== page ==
St. Cloud, FL
Three days after appealing her managed care plan’s denial of additional needed personal care hours, the home health agency informed Lia that they would no longer be providing personal care. The reason they gave was shocking: they were not licensed to provide this essential service which requires hands-on care with activities such as bathing and dressing. For the first time, Lia was told that this agency, which is part of her managed care company’s network of providers, is only licensed to provide homemaker and companion care services (which are not “hands on”). In spite of that, this agency had been providing Lia with daily “hands on” personal care services for months.
To recap: Lia, who is quadriplegic, needs 24/7 care and was already struggling to survive with only 34 hours of personal care approved by her managed care plan. Her family had already reorganized their lives and sacrificed greatly to help meet Lia’s urgent need for additional care. Her sisters from Illinois, New York, and North Carolina traveled to Florida to help take care of her. Another sister who lives in Florida and, thankfully, is a nurse, would drive over an hour several times a week to help with Lia’s care. Lia and her family were already forced to pay out of pocket for additional hours of personal care desperately needed and denied by her managed care plan.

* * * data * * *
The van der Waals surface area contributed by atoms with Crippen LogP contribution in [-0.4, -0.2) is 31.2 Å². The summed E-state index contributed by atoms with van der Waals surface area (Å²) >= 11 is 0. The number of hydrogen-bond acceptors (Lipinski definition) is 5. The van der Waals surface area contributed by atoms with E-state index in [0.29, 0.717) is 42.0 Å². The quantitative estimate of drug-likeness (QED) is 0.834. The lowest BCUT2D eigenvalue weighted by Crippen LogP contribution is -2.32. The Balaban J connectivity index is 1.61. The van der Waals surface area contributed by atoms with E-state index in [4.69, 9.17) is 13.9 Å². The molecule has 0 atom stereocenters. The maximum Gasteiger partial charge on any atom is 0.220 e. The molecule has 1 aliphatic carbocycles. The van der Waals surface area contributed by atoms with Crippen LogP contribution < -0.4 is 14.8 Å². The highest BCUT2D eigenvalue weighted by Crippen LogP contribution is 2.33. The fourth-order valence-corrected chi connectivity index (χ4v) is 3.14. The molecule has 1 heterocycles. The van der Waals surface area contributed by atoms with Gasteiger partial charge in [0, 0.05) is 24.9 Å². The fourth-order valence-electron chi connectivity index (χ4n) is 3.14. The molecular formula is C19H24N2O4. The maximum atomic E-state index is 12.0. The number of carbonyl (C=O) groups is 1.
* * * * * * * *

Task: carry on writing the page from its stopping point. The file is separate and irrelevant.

And then, fast forward to Chapter 2: the home health agency stopped providing personal care altogether. According to Lia, they were concerned that her upcoming Medicaid Fair Hearing might have adverse consequences for the agency since they were not licensed to provide personal care. So they stopped coming. And there was no replacement for weeks– another violation of the plan’s contract with the Medicaid Agency. Under that contract, there should be a “Gap Plan” provided to each enrollee. Specifically, managed care plans are required to inform enrollees about their individual “gap plan” in which an identified back-up home health agency provides the services within 3 hours. Theoretically, this is how it is supposed to work. But that did not happen. After her unlicensed provider stopped providing personal care service, Lia waited 24 days (576 hours) for a provider.
The Florida Health Justice Project, a nonprofit organization, recognizes that access to quality and affordable health care is a human right and engages in comprehensive advocacy to expand health care access and promote health equity for vulnerable Floridians.
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